Monday, September 17, 2012

A Morning of Fun and Alien Invaders at Little Squalicum Park

Last Saturday, about 35 people gathered for a work party to care for new riparian plantings along the newly restored creek channel at Little Squalicum Creek Park, in Bellingham Washington. Part of a former EPA cleanup site, the park’s soils contained high levels of industrial chemicals from a nearby wood treating businesses, and other sources.  Much of the contamination has been removed, clean soil caps the ground, and the creek has been re-routed into its historic channel.  Last year, several acres of new seedlings were planted along the creek, including pacific ninebark, Indian plum, Nootka rose, big leaf maple, and snowberry.

Wendy Steffensen, Lead Scientist for the North Sound Baykeeper team, gave us a quick rundown of the role RE Sources plays during contaminated site cleanup processes such as this.  Then Rae Edwards, Bellingham Parks Volunteer Coordinator, began to explain how to weed, thin, and mulch the seedlings when about 20 girls from Explorers’ Club showed up.  These girls aged between 6 and 10, most were wearing shirts that said “Get Dirty – Volunteer.”  But best of all, these girls were exploding with energy.

Rae’s message was clear: identify the “keeper seedlings,” remove competing plants from the roots, and then place a heavy band of mulch around the seedlings.  She effortlessly yanked up an alder seedling that was crowding a pacific ninebark, displaying the roots of the alder: attached to the alder roots were clumps of little yellow nitrogen fixing nodules, which increase soil fertility.  Alders are great forest trees, she explained, but they will out compete the new plants, so we were instructed to remove them from overcrowded areas.  We also learned to be vigilant in searching and removing three alien invaders – Old Man’s Beard (Clematis vitalba, Himalayan blackberry (Rubus discolor), and butterfly bush (Buddleia davidii).  The almost five year old boy started to jump up and down with excitement at the mention of alien invaders, with his sword at the ready.

 Rae corralled the girls for a similar talk - they quickly surrounded her, listening intently.  After the talk they sprung into action, spreading out in small groups.  What I didn’t know was that these enthusiastic girls have helped at all kinds of work parties, they know how to work hard, and most of them already know how to identify the alien invaders.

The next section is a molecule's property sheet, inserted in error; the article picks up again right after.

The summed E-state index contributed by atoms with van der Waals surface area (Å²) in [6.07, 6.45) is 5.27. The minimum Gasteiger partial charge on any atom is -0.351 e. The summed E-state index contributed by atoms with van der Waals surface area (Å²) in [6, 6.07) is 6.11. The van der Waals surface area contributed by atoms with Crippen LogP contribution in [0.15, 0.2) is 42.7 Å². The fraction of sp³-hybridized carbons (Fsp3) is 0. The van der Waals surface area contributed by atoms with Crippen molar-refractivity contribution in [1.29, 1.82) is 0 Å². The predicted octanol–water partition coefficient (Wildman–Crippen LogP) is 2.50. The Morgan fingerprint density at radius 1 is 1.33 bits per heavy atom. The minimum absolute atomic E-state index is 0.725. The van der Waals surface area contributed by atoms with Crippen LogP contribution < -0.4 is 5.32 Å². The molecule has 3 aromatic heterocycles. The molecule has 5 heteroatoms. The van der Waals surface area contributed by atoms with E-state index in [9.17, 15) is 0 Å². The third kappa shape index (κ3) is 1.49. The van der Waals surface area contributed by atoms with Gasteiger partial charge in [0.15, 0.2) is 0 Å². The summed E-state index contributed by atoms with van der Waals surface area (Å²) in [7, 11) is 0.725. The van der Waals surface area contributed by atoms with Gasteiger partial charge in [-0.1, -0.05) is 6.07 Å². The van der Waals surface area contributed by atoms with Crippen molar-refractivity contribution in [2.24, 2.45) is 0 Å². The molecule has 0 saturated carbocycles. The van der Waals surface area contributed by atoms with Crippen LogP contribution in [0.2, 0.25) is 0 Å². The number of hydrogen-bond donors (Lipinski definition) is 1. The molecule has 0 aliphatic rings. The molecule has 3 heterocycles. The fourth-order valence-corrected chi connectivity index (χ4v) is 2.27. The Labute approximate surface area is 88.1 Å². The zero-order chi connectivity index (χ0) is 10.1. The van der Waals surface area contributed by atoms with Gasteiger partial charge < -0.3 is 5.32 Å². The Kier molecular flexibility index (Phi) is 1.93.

This park is on my regular walking circuit. I’ve watched it transform from a tall cottonwood forest to what it is today, and the thing that fascinates me most is that almost all the water in the creek comes from stormwater in the Birchwood neighborhood, which is in the Little Squalicum watershed.  There are a few small springs, but most of the stream’s water comes from yards, streets, parking lots, which runs off our streets into storm drains and ditches, and then into large pipes, which flow into several larger pipes and empty out  just below the lower parking lot at the Bellingham Technical College.  The park has been cleaned up, so now it is up to us to keep the stormwater in our neighborhoods as clean as possible, so the creek is safe for wildlife, and our kids and dogs.

Back to weeds.  According to Laurel Baldwin, Noxious Weed Coordinator for Whatcom County, the worst of the alien invaders is Old Man’s Beard, about which she says “it is one of the more quietly insidious plants around the Northwest. I've seen it cover and choke the life out of many mature trees, both evergreen and deciduous, and the seed travels on wind currents. It can grow up to 15 feet per year and produce 100,000 seeds, so recognizing it early and getting those seedlings is a priority. Don't let this one grow!"  Above is a photo of Old Man’s Beard in bloom, competing with Himalayan Blackberry, in another local park.  More information about noxious weeds in Whatcom County is available here:

We worked for about three hours, which flew by.  The girls discovered large patches of morning glory, which they unwound from young seedlings, and then dug up the roots.  We worked in small groups, and met new friends.  Sometimes we took breaks to drink water and eat sugary treats.  A few of us concentrated on removing small patches of clematis – which was everywhere, some loaded and hauled mulch on kid sleds, and others weeded or pulled or cut.  And then we heard it was time to finish up.  The area that we covered looked much better than when we started, and the seedlings have room to flourish.  I wish weeding my own yard was so much fun!

Special thanks to Bellingham Parks Department staffer Rae Edwards for her expertise, as well as the tools needed for this work.  We plan to organize these cleanups four times per year.  It’s going to take a lot of work to get a healthy riparian ecosystem established at our park, so please lend a hand.  


  1. It's good, fun, and a great way to meet new friends. Get ready for the next work party here - in early spring!